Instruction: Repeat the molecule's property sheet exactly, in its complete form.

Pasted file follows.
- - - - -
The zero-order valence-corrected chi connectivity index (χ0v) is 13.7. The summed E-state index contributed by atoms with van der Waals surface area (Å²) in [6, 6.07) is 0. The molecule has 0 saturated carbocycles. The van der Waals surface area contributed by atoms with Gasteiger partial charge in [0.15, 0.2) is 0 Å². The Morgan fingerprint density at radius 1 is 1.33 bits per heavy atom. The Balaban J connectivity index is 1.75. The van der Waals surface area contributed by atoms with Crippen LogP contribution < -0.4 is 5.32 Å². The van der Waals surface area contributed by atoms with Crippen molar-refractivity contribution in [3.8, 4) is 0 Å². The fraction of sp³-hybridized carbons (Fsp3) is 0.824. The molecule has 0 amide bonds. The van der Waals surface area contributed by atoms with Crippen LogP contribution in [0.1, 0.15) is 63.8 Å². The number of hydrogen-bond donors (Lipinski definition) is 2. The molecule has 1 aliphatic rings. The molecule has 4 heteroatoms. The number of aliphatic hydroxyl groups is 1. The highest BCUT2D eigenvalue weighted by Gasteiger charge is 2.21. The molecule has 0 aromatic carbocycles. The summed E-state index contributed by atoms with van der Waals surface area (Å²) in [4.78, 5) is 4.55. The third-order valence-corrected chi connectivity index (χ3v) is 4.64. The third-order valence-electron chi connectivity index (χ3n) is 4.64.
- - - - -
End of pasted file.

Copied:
The zero-order valence-corrected chi connectivity index (χ0v) is 13.7. The summed E-state index contributed by atoms with van der Waals surface area (Å²) in [6, 6.07) is 0. The molecule has 0 saturated carbocycles. The van der Waals surface area contributed by atoms with Gasteiger partial charge in [0.15, 0.2) is 0 Å². The Morgan fingerprint density at radius 1 is 1.33 bits per heavy atom. The Balaban J connectivity index is 1.75. The van der Waals surface area contributed by atoms with Crippen LogP contribution < -0.4 is 5.32 Å². The van der Waals surface area contributed by atoms with Crippen molar-refractivity contribution in [3.8, 4) is 0 Å². The fraction of sp³-hybridized carbons (Fsp3) is 0.824. The molecule has 0 amide bonds. The van der Waals surface area contributed by atoms with Crippen LogP contribution in [0.1, 0.15) is 63.8 Å². The number of hydrogen-bond donors (Lipinski definition) is 2. The molecule has 1 aliphatic rings. The molecule has 4 heteroatoms. The number of aliphatic hydroxyl groups is 1. The highest BCUT2D eigenvalue weighted by Gasteiger charge is 2.21. The molecule has 0 aromatic carbocycles. The summed E-state index contributed by atoms with van der Waals surface area (Å²) in [4.78, 5) is 4.55. The third-order valence-corrected chi connectivity index (χ3v) is 4.64. The third-order valence-electron chi connectivity index (χ3n) is 4.64.